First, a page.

Excerpt from Brilliant by Jane Brox, plus links to reviews, author biography & more

Summary |  Excerpt |  Reviews |  Beyond the Book |  Readalikes |  Genres & Themes |  Author Bio


The Evolution of Artificial Light

by Jane Brox

  • Critics' Opinion:

    Readers' Opinion:

     Not Yet Rated
  • First Published:
    Jul 2010, 368 pages
    Jul 2011, 368 pages

  • Rate this book

Book Reviewed by:
Jo Perry

Buy This Book

About this Book

Print Excerpt


Light -- so precious within -- was even rarer on the streets of the cities, towns, and villages of the past, for before the seventeenth century street lighting was almost non-existent everywhere in the world. A fourth-century inhabitant of the Syrian city of Antioch claimed: “The light of the sun is succeeded by other lights…. The night with us differs from the day only in the appearance of the light.” And geographer Yi-Fu Tuan notes that in China, “Hang-chou boasted a vigorous night life along the crowded Imperial way before the Mongols invaded the Sung capital in A.D.1276.” But other Chinese cities were dark except during the New Year and on the Emperor’s birthday, when torches lined the roads and the skies flared with fireworks. Renaissance Florence had no streetlights, nor did Imperial Rome, of which Jérôme Carcopino writes: “No oil lamps lighted [the streets], no candles were affixed to the walls; no lanterns were hung over the lintel of the doors, save on festive occasions when Rome was resplendent with exceptional illumination to demonstrate her collective joy, as when Cicero rid her of the Catilinarian plague. In normal times night fell over the city like the shadow of a great danger.… Everyone fled to his home, shut himself in, and barricaded the entrance. The shops fell silent, safety chains were drawn across behind the leaves of the doors; the shutters of the flats were closed and the pots of flowers withdrawn from the windows they had adorned.”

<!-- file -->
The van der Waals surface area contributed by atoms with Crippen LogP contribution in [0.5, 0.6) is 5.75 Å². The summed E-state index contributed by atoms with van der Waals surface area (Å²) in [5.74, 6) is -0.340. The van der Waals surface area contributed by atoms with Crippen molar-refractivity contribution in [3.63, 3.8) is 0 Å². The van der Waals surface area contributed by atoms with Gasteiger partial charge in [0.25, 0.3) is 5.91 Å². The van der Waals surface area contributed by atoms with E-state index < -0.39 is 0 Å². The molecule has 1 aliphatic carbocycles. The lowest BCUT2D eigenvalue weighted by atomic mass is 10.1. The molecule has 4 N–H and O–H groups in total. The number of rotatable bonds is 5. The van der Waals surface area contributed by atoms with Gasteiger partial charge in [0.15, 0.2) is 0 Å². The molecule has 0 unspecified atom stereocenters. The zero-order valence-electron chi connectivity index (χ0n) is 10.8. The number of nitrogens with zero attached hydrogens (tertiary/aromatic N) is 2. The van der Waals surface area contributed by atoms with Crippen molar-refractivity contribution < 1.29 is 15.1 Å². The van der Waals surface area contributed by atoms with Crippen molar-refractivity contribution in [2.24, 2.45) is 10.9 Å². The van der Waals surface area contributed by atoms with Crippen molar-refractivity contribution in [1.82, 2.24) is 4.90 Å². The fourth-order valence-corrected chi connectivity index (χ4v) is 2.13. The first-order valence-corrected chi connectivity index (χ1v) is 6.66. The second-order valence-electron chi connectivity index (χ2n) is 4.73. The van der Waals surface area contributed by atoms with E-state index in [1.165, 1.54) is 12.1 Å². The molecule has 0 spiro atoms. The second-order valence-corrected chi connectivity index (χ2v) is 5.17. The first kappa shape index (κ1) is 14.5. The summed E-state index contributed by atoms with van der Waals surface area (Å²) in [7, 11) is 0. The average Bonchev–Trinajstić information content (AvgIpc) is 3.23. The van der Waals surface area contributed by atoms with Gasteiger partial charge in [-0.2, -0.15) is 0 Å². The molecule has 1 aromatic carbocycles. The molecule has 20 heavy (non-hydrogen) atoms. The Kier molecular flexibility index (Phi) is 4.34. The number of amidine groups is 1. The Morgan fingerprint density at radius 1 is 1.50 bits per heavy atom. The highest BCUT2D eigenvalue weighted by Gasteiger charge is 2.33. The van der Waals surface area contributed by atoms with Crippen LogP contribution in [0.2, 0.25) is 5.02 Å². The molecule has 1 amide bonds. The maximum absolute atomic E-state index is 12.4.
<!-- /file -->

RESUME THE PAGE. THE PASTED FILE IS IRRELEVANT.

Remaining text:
In Europe during the Middle Ages, the close of day was unmistakably announced with the clanking and groaning of bells: bells were always ringing from ramparts and cathedral towers, from the belfries of convents, monasteries, and country churches -- to warn of invasions, fires, and thunderstorms; to announce the celebration of marriage and the arrival of royalty; the impending death of a parishioner, and, after death, to solicit prayers for the departed soul. Their sounding shaped time into holy hours -- matins, lauds, prime -- and marked the ordinary – the start of work, the opening of markets, the respite of noon. Come dusk the vespers bells rang, calling for the holy office of the lights when the candles and torches of the churches were lit. Vespers, meaning evening star, the word itself dying on a silky whisper: hour for prayers of thanksgiving, and for prayers to the Virgin -- the Ave Maria – since people believed the Annunciation took place in evening.

Soon after, the curfew bell tolled, often more than a hundred times. In the early Middle Ages it sounded just after dusk; in later centuries, especially in winter, it rang several hours after sunset, but always it held an unwavering meaning: in a time before street lighting or organized police forces, the only way to maintain order was to strictly control the comings and goings of citizens, so at curfew all the day’s labor stopped. Blacksmiths laid down their bellows, goldsmiths ceased beating out metal. In the markets trading halted, and the cries of butchers and fishwives subsided. The sounds of clinking harnesses, creaking wagons, and the plodding tread of oxen decayed into silence as almost everyone – per order of the authorities -- returned to their dwellings, locked their doors, and shuttered their windows.